Materials and Methods
This prospective observational study was approved by the Centralized Institutional Review Board of our hospital. Both parental informed and written consent was obtained and patients were enrolled between July 2015 and June 2016 at KK Women’s and Children’s Hospital, Singapore. Eligibility criteria included patients below 18 years of age with cyanotic CHD who required any cardiac surgical procedure. These surgeries can be either full corrective or staged procedures. Exclusion criteria included premature infants of less than a corrected age of 35 weeks and congenital lactic acidosis syndromes.
Anesthesia and Perfusion Methods
The anesthesia induction technique was at the discretion of the attending anesthetist. Inhaled anesthetic used was sevoflurane. Intravenous agents included morphine, fentanyl, ketamine, midazolam, propofol, rocuronium, and dexmedetomidine. After induction of anesthesia, standard monitoring included: central venous catheter in the right or left internal jugular vein for central venous pressure monitoring; radial or femoral artery catheter for measurement of systemic arterial blood pressure; indwelling urinary catheter for monitoring urinary output and; esophageal/nasopharyngeal and rectal temperature probes to measure core body temperature. Core cooling was achieved through the cardiopulmonary bypass (CPB) circuit. The bypass circuit was primed with packed cells. Pump flow rates were maintained at 100–150 ml/kg/min to achieve mean arterial pressure of 30–55 mmHg. Deep hypothermic circulatory arrest (DHCA) to 18°C was used at the discretion of the surgeon. Modified ultrafiltration was performed in infants and patients below 10 kg after CPB.
Regional Oxygen Saturation Monitoring
The use of CrO2 and SrO2 in patients undergoing cardiac surgery is not routine at our center. During the study, CrO2 and SrO2 were measured in the context of a prospective observational study and not for clinical purposes.
Regional oxygen saturation was measured using the Medtronic INVOS 5100C, Boulder, CO, USA. Two site recording from CrO2 and SrO2 regions were performed before induction of anesthesia. The cerebral sensor was placed over the left or right forehead midway between the eyebrow and hairline and the somatic sensor was placed over the left or right flank at T12–L2 vertebral level. After a short period to allow for adjustments to obtain good contact, the baseline tissue oxygenation was recorded. In children who were fretful and uncooperative, the probes were placed and baseline recorded soon after induction of anesthesia. Subsequently, data were collected and downloaded to a storage device every 6 s throughout the surgery and for 48 h from admission to the PICU. A pre-discharge recording was made just prior to hospital discharge—this was done over a period of 4–6 h while the patient was asleep. If the hospital discharge was delayed the pre-discharge recording was taken whenever the attending cardiologist deemed the patient medically fit for discharge.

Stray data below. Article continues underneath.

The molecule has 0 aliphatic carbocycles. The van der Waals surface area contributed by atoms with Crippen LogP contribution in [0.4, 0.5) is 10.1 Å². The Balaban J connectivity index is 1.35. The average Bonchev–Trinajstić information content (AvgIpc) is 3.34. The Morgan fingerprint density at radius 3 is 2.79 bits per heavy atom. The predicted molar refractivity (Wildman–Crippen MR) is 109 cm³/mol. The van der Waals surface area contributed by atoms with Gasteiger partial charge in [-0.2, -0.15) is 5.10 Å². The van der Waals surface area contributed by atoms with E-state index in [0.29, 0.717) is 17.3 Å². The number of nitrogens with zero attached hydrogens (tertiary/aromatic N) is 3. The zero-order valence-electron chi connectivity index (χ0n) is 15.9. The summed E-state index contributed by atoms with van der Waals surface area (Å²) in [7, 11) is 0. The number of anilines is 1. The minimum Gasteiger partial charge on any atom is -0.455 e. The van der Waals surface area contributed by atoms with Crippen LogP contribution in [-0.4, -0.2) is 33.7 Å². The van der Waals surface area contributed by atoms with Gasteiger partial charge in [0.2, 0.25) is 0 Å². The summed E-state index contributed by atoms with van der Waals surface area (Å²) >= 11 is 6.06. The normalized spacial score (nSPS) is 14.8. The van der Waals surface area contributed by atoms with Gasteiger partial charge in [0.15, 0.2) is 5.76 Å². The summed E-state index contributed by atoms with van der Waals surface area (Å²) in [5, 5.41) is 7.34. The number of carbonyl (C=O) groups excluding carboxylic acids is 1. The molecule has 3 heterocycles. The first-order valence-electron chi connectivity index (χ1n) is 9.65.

Intraoperative clinical data were extracted from important time-points such as time of induction, median sternotomy, start and end of CPB, aortic clamp and unclamp, and end of surgery. Clinical and laboratory variables (e.g., heart rate, arterial blood pressure, central venous pressure, temperature, urine output, arterial blood gases, and serum lactate) were measured and recorded as per routine practice in the operating theater and PICU. Acute kidney injury was defined according to the RIFLE criteria. Including those who were at Risk of kidney injury (≥1.5× baseline creatinine or urine output <0.5 ml/kg/h) (13).
Cerebral oximetry and SrO2 data were captured electronically every 6 s. These were summarized into medians [interquartile ranges (IQR)] for six time-points for comparison: (1) pre-CPB (from time of application of NIRS sensors before induction of anesthesia to time of CPB initiation); (2) on CPB (from time of initiation to end CPB); (3) post-CPB (from time of end CPB to transfer out from operating theater); (4) Day 1 PICU (from time of PICU admission for 24 h); (5) Day 2 PICU (from 24 to 48 h of PICU admission); and (6) discharge (4–6 h overnight prior to day of anticipated discharge). Categorical data were presented as counts and percentages. Continuous data were presented as medians and IQR. Differences between categorical variables were analyzed using the Fisher’s exact test. Differences between continuous variables were analyzed using the Wilcoxon’s signed rank test. Statistical analysis was performed using SAS 9.4 for Windows (SAS Institute Cary, NC, USA). All statistical tests were two-tailed, and the significance level was taken as p < 0.05.